Interpretation is most effective when its form and content are adapted to the situations in which it will be presented. Although many developed countries have a long and rich tradition of interpretation, the physical, financial, and socio-economic, differences among and within developing nations suggest that this tradition will not always apply there. As our colleagues in developing countries look for interchange and suggestions, the temptation to impose our model—and the difficulty for them to accept it—will be great.
Interpreters in developing countries need to pursue a different model—one which gives relative emphasis to interpretation's role in strategic environmental education for target audiences. Though not altogether excluding the visitor service function that is frequently emphasized in US protected areas, interpretive programmes in many developing countries are often included as just one component of country-wide environmental education master-plans aimed at establishing sustainable development as a national ideology.
Host countries sometimes accept the conventional model too readily, often because the only available training materials are translated from these sources. When application falls short of expectations, in-country interpreters usually blame themselves or conclude that interpretation ‘just isn't for us—rather than questioning the model they have been handed. Universities must also share some of the responsibility for this sorry state of affairs. International students studying at US or European institutions sometimes return home better prepared to work as interpreters in those countries’ protected areas than in those in their own countries. Trainers and teachers, whether working at home or elsewhere, need to do a better job of listening to their students. They need to learn what it is like to be an interpreter in that student's country, and they need to learn what it is like to be part of the audience. Would we accept anything less of our own mentors and interpretive trainers?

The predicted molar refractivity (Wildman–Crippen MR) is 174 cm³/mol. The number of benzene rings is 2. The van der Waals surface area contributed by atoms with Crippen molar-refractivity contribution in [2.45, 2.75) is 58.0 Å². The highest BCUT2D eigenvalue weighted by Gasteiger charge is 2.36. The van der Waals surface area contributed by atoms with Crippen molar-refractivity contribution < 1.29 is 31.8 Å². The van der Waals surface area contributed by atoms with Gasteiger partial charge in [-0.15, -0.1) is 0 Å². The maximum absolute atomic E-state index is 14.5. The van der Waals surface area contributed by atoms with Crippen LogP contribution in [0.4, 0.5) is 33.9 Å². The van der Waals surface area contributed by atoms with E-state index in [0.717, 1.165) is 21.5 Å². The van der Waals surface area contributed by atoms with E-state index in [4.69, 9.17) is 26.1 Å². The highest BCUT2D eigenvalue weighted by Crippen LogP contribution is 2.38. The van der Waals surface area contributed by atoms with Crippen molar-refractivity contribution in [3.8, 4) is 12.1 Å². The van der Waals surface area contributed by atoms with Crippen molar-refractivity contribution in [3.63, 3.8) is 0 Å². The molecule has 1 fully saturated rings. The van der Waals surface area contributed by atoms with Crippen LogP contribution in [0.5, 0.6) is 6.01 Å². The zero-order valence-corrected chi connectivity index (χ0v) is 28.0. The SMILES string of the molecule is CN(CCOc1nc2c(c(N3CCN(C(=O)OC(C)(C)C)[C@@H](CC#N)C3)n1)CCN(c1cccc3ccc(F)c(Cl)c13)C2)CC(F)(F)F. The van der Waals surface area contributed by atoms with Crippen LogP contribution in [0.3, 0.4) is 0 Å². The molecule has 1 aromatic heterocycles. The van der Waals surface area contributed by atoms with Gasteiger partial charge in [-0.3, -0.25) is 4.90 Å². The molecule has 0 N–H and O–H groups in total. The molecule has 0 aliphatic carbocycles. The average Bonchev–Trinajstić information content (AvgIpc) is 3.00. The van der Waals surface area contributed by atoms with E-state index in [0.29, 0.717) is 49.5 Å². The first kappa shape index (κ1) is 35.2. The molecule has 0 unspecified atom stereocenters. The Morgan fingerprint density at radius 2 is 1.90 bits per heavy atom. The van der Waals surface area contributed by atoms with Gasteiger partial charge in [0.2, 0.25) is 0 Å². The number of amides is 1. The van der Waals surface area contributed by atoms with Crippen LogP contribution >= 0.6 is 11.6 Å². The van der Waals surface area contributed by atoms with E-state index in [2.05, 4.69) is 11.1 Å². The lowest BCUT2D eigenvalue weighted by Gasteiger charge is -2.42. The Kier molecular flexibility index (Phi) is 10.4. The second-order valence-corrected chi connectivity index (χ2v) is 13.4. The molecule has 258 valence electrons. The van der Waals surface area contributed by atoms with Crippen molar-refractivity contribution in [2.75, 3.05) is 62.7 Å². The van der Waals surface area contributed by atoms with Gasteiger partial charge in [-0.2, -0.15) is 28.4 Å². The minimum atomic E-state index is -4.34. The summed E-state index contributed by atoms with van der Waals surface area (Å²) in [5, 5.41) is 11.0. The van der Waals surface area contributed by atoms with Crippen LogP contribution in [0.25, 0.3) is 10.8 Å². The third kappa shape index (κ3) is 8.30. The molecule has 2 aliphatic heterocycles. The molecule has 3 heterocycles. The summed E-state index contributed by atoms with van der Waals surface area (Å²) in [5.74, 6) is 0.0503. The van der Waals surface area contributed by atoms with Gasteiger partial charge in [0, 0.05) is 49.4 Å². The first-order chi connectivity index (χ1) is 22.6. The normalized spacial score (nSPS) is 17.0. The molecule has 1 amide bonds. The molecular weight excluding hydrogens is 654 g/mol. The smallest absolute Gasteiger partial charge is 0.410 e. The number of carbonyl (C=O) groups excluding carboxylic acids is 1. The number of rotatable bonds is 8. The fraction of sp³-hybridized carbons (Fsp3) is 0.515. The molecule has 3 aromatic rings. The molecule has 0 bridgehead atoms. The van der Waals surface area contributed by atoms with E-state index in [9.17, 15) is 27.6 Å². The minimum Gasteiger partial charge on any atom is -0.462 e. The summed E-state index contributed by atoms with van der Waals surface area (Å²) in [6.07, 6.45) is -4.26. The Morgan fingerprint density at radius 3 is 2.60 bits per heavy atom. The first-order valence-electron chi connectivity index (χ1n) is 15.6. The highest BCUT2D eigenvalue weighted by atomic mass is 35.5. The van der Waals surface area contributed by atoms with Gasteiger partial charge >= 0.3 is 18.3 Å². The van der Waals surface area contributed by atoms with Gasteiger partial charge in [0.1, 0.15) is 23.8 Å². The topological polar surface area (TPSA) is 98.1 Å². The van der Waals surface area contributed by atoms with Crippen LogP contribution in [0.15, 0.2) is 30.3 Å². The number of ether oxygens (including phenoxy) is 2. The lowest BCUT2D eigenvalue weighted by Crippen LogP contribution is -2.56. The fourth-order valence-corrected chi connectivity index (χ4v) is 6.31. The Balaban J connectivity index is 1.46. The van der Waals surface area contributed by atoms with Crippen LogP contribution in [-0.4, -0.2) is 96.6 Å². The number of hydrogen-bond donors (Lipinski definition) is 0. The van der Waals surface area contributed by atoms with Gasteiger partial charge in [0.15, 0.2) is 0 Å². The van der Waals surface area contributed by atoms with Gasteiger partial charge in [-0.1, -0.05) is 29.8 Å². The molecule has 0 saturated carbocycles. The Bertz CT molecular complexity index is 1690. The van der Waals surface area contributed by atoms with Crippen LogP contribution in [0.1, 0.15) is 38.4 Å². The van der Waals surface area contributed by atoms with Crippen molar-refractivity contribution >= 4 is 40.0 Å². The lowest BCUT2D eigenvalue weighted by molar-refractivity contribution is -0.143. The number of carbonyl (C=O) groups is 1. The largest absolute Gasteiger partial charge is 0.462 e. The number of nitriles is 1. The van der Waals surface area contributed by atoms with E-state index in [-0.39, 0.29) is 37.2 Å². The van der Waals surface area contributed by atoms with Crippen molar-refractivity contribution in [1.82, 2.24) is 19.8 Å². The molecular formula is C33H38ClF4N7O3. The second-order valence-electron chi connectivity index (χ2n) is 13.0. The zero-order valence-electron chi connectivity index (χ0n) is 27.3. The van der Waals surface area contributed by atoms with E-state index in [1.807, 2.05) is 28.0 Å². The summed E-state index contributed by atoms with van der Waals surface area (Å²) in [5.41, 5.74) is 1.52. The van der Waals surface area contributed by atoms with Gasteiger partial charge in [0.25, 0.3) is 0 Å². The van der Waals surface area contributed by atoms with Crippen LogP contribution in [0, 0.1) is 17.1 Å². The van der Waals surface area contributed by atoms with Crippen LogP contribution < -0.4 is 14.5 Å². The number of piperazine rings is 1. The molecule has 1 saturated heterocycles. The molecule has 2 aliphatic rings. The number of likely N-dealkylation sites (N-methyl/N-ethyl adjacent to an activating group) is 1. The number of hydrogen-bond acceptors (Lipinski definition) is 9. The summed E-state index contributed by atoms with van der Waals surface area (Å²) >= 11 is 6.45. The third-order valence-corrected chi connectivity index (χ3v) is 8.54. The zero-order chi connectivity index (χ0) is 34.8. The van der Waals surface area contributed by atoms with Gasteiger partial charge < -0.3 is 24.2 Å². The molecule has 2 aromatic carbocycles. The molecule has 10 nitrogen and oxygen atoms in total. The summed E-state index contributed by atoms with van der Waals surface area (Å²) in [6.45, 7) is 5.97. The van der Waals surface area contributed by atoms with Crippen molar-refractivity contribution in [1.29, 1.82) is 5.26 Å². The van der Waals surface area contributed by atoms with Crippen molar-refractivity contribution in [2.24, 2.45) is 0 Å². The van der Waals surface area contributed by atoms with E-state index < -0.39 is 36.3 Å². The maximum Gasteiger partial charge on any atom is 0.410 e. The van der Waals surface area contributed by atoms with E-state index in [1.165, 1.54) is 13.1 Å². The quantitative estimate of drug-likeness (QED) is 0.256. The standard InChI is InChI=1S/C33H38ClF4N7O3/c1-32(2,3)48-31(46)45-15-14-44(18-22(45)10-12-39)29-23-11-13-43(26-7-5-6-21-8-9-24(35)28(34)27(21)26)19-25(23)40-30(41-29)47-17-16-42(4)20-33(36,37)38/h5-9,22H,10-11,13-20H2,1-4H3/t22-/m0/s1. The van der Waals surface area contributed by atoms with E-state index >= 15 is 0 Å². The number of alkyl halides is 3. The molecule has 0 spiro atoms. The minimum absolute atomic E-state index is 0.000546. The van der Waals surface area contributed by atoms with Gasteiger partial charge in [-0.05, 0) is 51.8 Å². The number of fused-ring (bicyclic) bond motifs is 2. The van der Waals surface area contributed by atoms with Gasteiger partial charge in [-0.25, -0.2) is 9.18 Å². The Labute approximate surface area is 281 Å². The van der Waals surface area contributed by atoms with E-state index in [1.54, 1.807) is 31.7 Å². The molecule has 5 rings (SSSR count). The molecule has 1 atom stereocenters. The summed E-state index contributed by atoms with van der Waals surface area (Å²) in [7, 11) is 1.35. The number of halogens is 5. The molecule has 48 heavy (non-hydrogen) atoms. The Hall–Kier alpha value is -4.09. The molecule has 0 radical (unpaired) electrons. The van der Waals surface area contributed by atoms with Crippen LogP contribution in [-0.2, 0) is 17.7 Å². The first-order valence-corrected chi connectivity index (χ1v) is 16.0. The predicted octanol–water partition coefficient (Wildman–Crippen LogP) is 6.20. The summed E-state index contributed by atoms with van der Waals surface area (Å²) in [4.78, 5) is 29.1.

Clearly, a superior strategy to exporting our model of interpretation is to assist developing countries in arriving at their own. Over many decades, interpreters in the US and other developed countries have developed a profound knowledge about their craft. Although much of it will not apply everywhere, some of our ideas may have widespread application. The key will be to determine which ones these are. Working with our developed country colleagues, learning with them and through them, we can explore together a range of possibilities that neither of us is able to envision alone. Filtered through our cultures and individual realities, the ideas which have merit will be identified and put to test. Others will be rejected. In the very best scenario, both parties will learn, and sustainable environmental quality will be the result.